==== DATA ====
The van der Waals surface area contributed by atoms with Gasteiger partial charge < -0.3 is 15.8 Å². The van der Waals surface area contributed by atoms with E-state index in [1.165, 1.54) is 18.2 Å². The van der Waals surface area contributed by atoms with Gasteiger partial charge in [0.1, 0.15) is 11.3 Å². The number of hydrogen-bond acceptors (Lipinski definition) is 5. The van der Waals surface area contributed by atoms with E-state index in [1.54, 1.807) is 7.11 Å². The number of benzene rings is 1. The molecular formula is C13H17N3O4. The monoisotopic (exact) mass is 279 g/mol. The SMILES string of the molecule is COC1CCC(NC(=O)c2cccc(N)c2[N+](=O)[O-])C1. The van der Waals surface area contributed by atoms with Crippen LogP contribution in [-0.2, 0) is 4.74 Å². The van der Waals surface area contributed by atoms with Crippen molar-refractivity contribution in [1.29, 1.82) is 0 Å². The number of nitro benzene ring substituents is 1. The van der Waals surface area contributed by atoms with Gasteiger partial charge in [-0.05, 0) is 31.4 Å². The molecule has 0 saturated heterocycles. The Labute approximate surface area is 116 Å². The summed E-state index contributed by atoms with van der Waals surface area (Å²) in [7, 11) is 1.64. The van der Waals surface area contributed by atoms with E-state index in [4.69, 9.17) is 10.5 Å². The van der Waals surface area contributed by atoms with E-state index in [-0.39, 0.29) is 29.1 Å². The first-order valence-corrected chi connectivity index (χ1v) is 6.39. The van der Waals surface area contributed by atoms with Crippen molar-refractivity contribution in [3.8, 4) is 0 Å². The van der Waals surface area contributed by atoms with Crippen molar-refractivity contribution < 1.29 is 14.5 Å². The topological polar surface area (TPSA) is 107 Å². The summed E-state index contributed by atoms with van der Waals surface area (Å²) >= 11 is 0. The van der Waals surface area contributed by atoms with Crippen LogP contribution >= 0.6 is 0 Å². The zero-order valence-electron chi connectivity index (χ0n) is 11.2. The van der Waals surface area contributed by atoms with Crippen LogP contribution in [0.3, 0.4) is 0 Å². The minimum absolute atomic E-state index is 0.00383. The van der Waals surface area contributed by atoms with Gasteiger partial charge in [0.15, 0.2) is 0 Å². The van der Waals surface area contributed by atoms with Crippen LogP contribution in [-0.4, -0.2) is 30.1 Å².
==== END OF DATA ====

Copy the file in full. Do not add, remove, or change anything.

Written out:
The van der Waals surface area contributed by atoms with Gasteiger partial charge < -0.3 is 15.8 Å². The van der Waals surface area contributed by atoms with E-state index in [1.165, 1.54) is 18.2 Å². The van der Waals surface area contributed by atoms with Gasteiger partial charge in [0.1, 0.15) is 11.3 Å². The number of hydrogen-bond acceptors (Lipinski definition) is 5. The van der Waals surface area contributed by atoms with E-state index in [1.54, 1.807) is 7.11 Å². The number of benzene rings is 1. The molecular formula is C13H17N3O4. The monoisotopic (exact) mass is 279 g/mol. The SMILES string of the molecule is COC1CCC(NC(=O)c2cccc(N)c2[N+](=O)[O-])C1. The van der Waals surface area contributed by atoms with Crippen LogP contribution in [-0.2, 0) is 4.74 Å². The van der Waals surface area contributed by atoms with Crippen molar-refractivity contribution in [1.29, 1.82) is 0 Å². The number of nitro benzene ring substituents is 1. The van der Waals surface area contributed by atoms with Gasteiger partial charge in [-0.05, 0) is 31.4 Å². The molecule has 0 saturated heterocycles. The Labute approximate surface area is 116 Å². The summed E-state index contributed by atoms with van der Waals surface area (Å²) in [7, 11) is 1.64. The van der Waals surface area contributed by atoms with E-state index in [4.69, 9.17) is 10.5 Å². The van der Waals surface area contributed by atoms with E-state index in [-0.39, 0.29) is 29.1 Å². The first-order valence-corrected chi connectivity index (χ1v) is 6.39. The van der Waals surface area contributed by atoms with Crippen molar-refractivity contribution in [3.8, 4) is 0 Å². The van der Waals surface area contributed by atoms with Crippen molar-refractivity contribution < 1.29 is 14.5 Å². The topological polar surface area (TPSA) is 107 Å². The summed E-state index contributed by atoms with van der Waals surface area (Å²) >= 11 is 0. The van der Waals surface area contributed by atoms with Crippen LogP contribution >= 0.6 is 0 Å². The zero-order valence-electron chi connectivity index (χ0n) is 11.2. The van der Waals surface area contributed by atoms with Crippen LogP contribution in [0.3, 0.4) is 0 Å². The minimum absolute atomic E-state index is 0.00383. The van der Waals surface area contributed by atoms with Gasteiger partial charge in [0.15, 0.2) is 0 Å². The van der Waals surface area contributed by atoms with Crippen LogP contribution in [-0.4, -0.2) is 30.1 Å².